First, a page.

“The more I try to do right it just seems wrong, I guess that’s the curse of living out my songs.” The statement isn’t as much a chicken and egg scenario—which came first, the party or the partier—but rather a questioning of how much he’s honestly influenced by the style he projects. And that’s a hell of a reflection when considering both his well documented lifestyle and his thoroughly rugged songs.
The album continues with “Gone But Not Forgotten,” which is as slow and damn near a Skynyrd-ish love song as Williams has ever recorded, as well as the rowdy “Drinkin’ Ain’t Hard To Do,” before breaking into Rebel Within’s cornerstone: “#5.”
“Once you’re a junkie they say it’ll never go away, but at least I’m gonna try to make it through one more day. I’m just now starting to tune in to who I’m supposed to be, so I’m breaking the chains of the needle that’s had a hold of me. I dont know what I’m gonna do, but somethings gotta change. ‘Cause the heroin and downers are takin’ away my flame. I’ve done had four friends die around me, now I realize that ol’ number five just might be me.”
The song is Hank’s personalized addict’s dilemma: Once you realize your path, and your susceptibility to continue down a dark road despite realizing its harm, what is there to do?
“Lost in Oklahoma” continues to explore his understanding of the shit going on around him, “I’ve lost me some damn good friends who gave their lives to speed… One day I might find out what it’s all about, but until then I’ll just drink some more until I figure it out.” “Tore Up and Loud” follows by kicking in with an arsenal of wayward instruments that careen into one another in some sort of magnificently planned disaster before the album tails off with the rambunctious “Drinkin’ Over Momma.”
Before Rebel Within even has time to fully wrap up though, the realization begins to swell that Williams’ real salute to Curb isn’t the expletive-laced tirade in “Tore Up and Loud.” But rather, in giving the label these particular songs, as opposed to, say, “nothing but static,” as his last album, he’s pointed out the exact reason why the past decade and a half have been such hell for him. When Straight To Hell was released in 2006, it became the first country record to bear a parental advisory sticker: Curb didn’t know what to do with it. When Damn Right, Rebel Proud was released in 2008 it was attached to Curb’s auxiliary label Sidewalk Records, and eventually peaked at the #2 position on Billboard’s Country chart (despite bearing some of the Damn Band’s fiercest songs ever put to record). Again, Curb didn’t know what to do with it.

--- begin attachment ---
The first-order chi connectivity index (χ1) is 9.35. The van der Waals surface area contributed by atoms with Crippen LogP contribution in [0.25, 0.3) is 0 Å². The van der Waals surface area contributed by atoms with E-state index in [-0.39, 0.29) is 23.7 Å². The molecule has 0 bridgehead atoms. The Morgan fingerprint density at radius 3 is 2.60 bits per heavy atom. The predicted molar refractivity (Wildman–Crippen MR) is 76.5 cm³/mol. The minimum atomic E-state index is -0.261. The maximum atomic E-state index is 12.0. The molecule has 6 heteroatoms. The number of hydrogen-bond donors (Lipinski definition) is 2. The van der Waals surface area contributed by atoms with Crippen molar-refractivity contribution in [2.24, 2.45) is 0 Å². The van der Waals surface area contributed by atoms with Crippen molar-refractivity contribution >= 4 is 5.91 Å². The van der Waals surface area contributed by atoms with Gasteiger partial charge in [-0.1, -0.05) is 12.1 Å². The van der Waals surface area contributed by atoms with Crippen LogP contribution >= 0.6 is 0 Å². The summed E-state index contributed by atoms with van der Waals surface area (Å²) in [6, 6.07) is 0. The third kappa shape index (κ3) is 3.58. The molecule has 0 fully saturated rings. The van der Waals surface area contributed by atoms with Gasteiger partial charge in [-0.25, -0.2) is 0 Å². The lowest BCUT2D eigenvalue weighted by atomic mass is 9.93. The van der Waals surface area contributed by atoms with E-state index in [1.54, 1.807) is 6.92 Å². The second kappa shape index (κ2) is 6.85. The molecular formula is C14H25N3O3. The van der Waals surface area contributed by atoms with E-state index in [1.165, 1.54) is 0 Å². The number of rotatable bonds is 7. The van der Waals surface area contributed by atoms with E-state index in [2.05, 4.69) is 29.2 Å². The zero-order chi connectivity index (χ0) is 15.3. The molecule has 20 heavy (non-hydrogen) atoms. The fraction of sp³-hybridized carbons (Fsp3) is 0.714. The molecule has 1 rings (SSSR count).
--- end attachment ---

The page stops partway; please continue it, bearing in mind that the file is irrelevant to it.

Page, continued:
Since first releasing Three Hanks: Men with Broken Hearts in 1996, Williams has never been accepted for what he wants to do creatively; in the same Outlaw Radio interview Hank refers to Curb’s continuing dream that he would morph into his legendary grandfather. No, Rebel Within isn’t as good as Straight To Hell, but with the release Shelton Hank Williams III rips through 11 songs that contemplate who he his, who he’s become, and the direction which life might take him; all through his most country album since Lovesick, Broke and Driftin’. And in doing so, he brazenly reminds the label that he’s been giving them exactly what they’ve been looking for—hell, more than they bargained for—all along. And to this very day they still don’t have a clue.
[Sidenote: in the same Outlaw Radio interview, Hank explains that he was handing off the finished recording of Rebel Within on the first of November. Rebel Within will be released May 25, nearly eight months after his tentative submission date, via Curb Records.]